When singer/songwriter Jesse Belvin died in a car accident on February 6, 1960, he became the first artist of the rock ‘n’ roll era to join the as-yet-unnamed 27 Club. And while some members of that most gruesome assembly are more notable for the age at which they died than for the work they left behind, Belvin’s music is worth remembering.
Even if you think you’ve never heard a Jesse Belvin song, you actually have. In 1954 a song co-written by Belvin, “Earth Angel,” was recorded by the Penguins and reached #8 on the Billboard singles chart. It stands as one of the greatest songs of the decade, and although Belvin had no small amount of subsequent R&B success over the next few years — 1956’s “Goodnight My Love” hit #7 on the R&B chart — he struck out for a new record label and a new sound in 1959.
Guided by his wife and manager Jo Anne, Belvin found a home on the RCA Victor imprint and attempted re-cast himself in the mold of a smooth crooner à la Nat King Cole. Late in 1959 Belvin released his first long-player for the label, Just Jesse Belvin. It featured the singer floating over sharp arrangements by the likes of Shorty Rogers and was heavy on contemporary orchestral pop.
With the release of Just Jesse Belvin, it was clear that Belvin and RCA were taking direct aim at the coveted crossover white audience of the late ’50s. And yet there was one song, tucked away in the middle of the album, in between lush takes on standards like “My Funny Valentine,” “Zing! Went the Strings of My Heart,” and “Love Is Here to Stay” that stood apart for two reasons. For one, it was an original composition by Jo Anne Belvin, and for another, it perfectly encapsulates an artist in transition.
“Guess Who” at first sounds like a thousand other doo-wop/R&B songs of the era, although Belvin’s smooth but earthy delivery elevate it almost instantly. But within the next 30 seconds the song takes a slight left turn with both sweet (almost saccharine) backing vocals and a supremely effective drop from F# to D# at the end of the chorus (if my abysmal music theory skills haven’t failed me). Honestly, there’s not a whole lot separating this song from a typical Countrypolitan number of the era, and that’s no insult.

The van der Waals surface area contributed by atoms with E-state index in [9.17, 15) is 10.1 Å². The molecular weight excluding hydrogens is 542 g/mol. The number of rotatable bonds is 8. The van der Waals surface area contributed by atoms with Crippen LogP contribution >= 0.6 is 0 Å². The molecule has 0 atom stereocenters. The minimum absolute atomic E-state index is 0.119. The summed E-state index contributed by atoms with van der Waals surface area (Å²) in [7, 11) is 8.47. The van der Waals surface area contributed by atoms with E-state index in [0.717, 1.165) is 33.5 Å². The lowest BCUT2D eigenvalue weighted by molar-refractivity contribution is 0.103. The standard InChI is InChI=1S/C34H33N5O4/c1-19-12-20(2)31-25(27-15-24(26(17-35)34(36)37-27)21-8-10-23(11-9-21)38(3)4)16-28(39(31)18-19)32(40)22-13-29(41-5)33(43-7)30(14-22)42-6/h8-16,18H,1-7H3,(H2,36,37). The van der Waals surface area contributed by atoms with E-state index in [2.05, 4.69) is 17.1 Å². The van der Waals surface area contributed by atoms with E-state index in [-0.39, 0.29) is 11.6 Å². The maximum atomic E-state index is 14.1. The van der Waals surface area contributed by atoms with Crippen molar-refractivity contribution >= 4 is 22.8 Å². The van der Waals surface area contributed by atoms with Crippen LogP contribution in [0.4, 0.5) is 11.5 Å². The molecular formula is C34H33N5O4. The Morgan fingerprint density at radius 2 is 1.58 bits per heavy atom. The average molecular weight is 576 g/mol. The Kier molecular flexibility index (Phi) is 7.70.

“Guess Who” actually predates the release of Belvin’s first album by several months. Released in February 1959, the single (b/w the Broadway number “My Girl Is Just Enough Woman for Me”) made its first appearance on the Billboard Hot 100 chart on March 30, 1959 — the same week as another song I’ve featured here, “Poor Jenny” by the Everly Brothers. It began a slow climb up both the Hot 100 and R&B charts, where it peaked during the week of April 20 (#33 Hot 100, #7 R&B). Bolstered by the moderate success of “Guess Who,” Jesse Belvin returned to the studio in late 1959 to record what would become his second studio LP — Mr. Easy.
Notably, the “Guess Who” earned Belvin two Grammy Award nominations in 1959: Best Male Vocal Performance, where he lost to Frank Sinatra, and Best Rhythm & Blues Performance, where he lost to Dinah Washington.
On February 6, 1960, Belvin joined Sam Cooke, Marv Johnson, and Jackie Wilson for a concert in front of a racially integrated audience in Little Rock, Arkansas, a rarity at the time. After finishing the show — which was interrupted several times by whites shouting racial epithets — Belvin and his wife got in a car and headed toward Dallas for another show.
As part of a caravan with Wilson, Belvin made it as far as Hope, Arkansas before his driver likely fell asleep, swerved off the road and collided with a car in the opposite lane. The driver (who had been fired by Ray Charles for drinking and poor driving) and Jesse were killed instantly; Jo Anne drifted in and out of a coma in a nearby hospital and died from her injuries soon after the accident. There were rumors at the time that Belvin’s car had been tampered with but they were never proven.